1. Introduction – depict a picture of continuing jobless growth.
  2. Write the associated concern.
  3. Explain the reasons.

The unemployment rate in India has been hovering around 7%-8%, up from about 5% five years ago, according to the Centre for Monitoring Indian Economy (CMIE). At the same time, the workforce shrank as millions of people pulled out of the job market due to weak prospects since the pandemic.

The labour force participation rate has dropped to just 40% from 46% six years ago, according to the CMIE. Between 2010 to 2020, the number of working women in India dropped to 19% from 26%, according to data compiled by the World Bank. According to CMIE, the female labour force participation has plummeted to 9% for January-April 2022 period. CMIE estimated the unemployment in the 20-24 age group was 43.7% in June 2022.

Why is it a concern ?: India has the advantage of youth, half the population is under 30, who will start ageing in the coming decades. Therefore a significant number of jobs are desired to reap this demographic dividend. What is more worrisome is that the rate of unemployment among the youth (20-24 years) is much higher than the overall unemployment rate. In the absence of meaningful livelihood opportunities, the society will be susceptible to social unrest. Unemployment also undermines their right to a dignified life. So, to sustain the growth and attract global investments, India needs to ensure there’s a trained workforce for the industry.

Causes behind jobless growth:

  • India has failed to create enough jobs in the manufacturing and services sector. For an emerging economy, the path to higher incomes, productivity and growth must lead workers away from agriculture. However the transition has failed to happen in India. In fact, the share of manufacturing in employment has been declining.
  • According to CMIE, manufacturing sector employed 51 million Indians in 2016-17, which had come down to 6 million in 2020-21. Manufacturing sector in India has been capital intensive rather than employment intensive. Moreover, most of the jobs in the manufacturing and services are limited to skilled or semi-skilled professionals.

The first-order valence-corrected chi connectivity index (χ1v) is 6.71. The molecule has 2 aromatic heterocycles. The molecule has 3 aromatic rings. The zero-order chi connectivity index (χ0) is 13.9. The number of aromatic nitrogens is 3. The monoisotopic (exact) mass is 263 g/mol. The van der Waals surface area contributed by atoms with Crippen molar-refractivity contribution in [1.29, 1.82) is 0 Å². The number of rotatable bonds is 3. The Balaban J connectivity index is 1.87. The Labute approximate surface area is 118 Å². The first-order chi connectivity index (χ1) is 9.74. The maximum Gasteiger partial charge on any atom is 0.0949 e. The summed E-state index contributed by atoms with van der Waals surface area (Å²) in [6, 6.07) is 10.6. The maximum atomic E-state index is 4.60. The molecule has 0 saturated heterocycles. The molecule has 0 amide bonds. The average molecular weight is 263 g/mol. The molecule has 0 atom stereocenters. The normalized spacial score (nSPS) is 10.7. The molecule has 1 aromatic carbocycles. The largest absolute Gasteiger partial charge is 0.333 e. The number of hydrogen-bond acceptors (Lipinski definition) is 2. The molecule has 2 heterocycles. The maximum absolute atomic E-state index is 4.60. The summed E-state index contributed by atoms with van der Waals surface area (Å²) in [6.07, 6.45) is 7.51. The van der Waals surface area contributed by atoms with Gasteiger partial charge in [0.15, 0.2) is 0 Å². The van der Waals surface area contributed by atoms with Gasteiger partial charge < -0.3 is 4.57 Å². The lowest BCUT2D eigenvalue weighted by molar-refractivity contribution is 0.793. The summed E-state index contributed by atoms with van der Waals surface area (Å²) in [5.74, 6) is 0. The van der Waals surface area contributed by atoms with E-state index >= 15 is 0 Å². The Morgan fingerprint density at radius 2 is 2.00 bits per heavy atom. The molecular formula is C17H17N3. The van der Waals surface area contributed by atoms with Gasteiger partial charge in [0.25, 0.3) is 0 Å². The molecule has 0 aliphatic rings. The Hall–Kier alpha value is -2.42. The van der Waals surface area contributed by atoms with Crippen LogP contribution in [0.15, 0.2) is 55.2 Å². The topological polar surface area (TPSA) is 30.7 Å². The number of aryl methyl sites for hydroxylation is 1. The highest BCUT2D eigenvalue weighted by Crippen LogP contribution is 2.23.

• India has not witnessed an export boom of low-skill, labour-intensive products. India’s economic growth has been largely services led in contrast. A leap from the primary to the tertiary sector hasn’t been able to generate sufficient jobs.
  • Further, the bulk of the jobs in the service sector are in petty retailing, small eateries, domestic help, sanitation, security staffing, transport and similar other informal economic activities. They seldom provide reasonable pay and adequate social security
  • India’s poor system of education and job-training means that graduates have limited skills and are not valued by the employers. In large-scale surveys, employers have said that less than 50% of the college graduates entering the workforce have the cutting-edge skills they need or the ability to pick them up in the workplace.
  • Government has made efforts to generate jobs but these are hindered by legacy issues of poor infrastructure, complex and variable rules, skill deficiencies, hidden costs, etc.
  • India’s growth elasticity of employment is on decline. It is a measure of how output expansion generates jobs. A 10% growth in gross domestic product is associated with only a 1% rise in employment.
  • Many women are opting for unpaid work at home. In most Indian families, care work is the exclusive responsibility of the female members.
  • Enhanced adoption of new technologies like AI, Automation etc. is decreasing the demand for manpower. With these technologies, the companies are able to generate higher revenues with minimum manpower.
Legacy Editor Changed status to publish August 17, 2022